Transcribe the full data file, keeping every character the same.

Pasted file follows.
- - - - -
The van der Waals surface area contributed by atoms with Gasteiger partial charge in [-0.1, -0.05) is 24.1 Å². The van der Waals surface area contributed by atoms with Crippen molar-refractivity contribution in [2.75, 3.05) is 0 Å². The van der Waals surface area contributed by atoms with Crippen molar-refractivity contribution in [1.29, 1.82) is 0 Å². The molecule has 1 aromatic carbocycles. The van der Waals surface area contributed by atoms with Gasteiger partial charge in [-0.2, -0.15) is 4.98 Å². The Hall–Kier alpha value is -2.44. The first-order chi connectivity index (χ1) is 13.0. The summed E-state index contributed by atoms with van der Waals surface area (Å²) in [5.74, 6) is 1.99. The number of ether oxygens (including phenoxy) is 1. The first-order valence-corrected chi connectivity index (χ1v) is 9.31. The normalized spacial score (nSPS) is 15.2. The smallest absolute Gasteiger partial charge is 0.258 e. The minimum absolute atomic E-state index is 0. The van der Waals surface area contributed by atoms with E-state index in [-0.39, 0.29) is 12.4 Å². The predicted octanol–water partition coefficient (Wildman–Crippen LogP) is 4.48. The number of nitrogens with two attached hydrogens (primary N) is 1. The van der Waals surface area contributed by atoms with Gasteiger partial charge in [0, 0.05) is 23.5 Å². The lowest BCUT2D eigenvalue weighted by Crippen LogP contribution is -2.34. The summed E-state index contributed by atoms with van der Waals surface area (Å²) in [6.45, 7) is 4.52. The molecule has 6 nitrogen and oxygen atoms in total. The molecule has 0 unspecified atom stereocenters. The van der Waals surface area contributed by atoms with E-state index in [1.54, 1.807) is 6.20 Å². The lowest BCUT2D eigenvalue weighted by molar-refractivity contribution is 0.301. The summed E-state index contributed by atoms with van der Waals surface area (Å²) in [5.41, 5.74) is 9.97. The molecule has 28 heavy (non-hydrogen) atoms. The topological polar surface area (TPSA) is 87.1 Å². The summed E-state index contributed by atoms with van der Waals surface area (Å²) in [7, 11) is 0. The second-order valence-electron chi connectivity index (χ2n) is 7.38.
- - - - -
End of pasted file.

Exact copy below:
The van der Waals surface area contributed by atoms with Gasteiger partial charge in [-0.1, -0.05) is 24.1 Å². The van der Waals surface area contributed by atoms with Crippen molar-refractivity contribution in [2.75, 3.05) is 0 Å². The van der Waals surface area contributed by atoms with Crippen molar-refractivity contribution in [1.29, 1.82) is 0 Å². The molecule has 1 aromatic carbocycles. The van der Waals surface area contributed by atoms with Gasteiger partial charge in [-0.2, -0.15) is 4.98 Å². The Hall–Kier alpha value is -2.44. The first-order chi connectivity index (χ1) is 13.0. The summed E-state index contributed by atoms with van der Waals surface area (Å²) in [5.74, 6) is 1.99. The number of ether oxygens (including phenoxy) is 1. The first-order valence-corrected chi connectivity index (χ1v) is 9.31. The normalized spacial score (nSPS) is 15.2. The smallest absolute Gasteiger partial charge is 0.258 e. The minimum absolute atomic E-state index is 0. The van der Waals surface area contributed by atoms with E-state index in [-0.39, 0.29) is 12.4 Å². The predicted octanol–water partition coefficient (Wildman–Crippen LogP) is 4.48. The number of nitrogens with two attached hydrogens (primary N) is 1. The van der Waals surface area contributed by atoms with Gasteiger partial charge in [0, 0.05) is 23.5 Å². The lowest BCUT2D eigenvalue weighted by Crippen LogP contribution is -2.34. The summed E-state index contributed by atoms with van der Waals surface area (Å²) in [6.45, 7) is 4.52. The molecule has 6 nitrogen and oxygen atoms in total. The molecule has 0 unspecified atom stereocenters. The van der Waals surface area contributed by atoms with E-state index in [1.54, 1.807) is 6.20 Å². The lowest BCUT2D eigenvalue weighted by molar-refractivity contribution is 0.301. The summed E-state index contributed by atoms with van der Waals surface area (Å²) in [5.41, 5.74) is 9.97. The molecule has 28 heavy (non-hydrogen) atoms. The topological polar surface area (TPSA) is 87.1 Å². The summed E-state index contributed by atoms with van der Waals surface area (Å²) in [7, 11) is 0. The second-order valence-electron chi connectivity index (χ2n) is 7.38.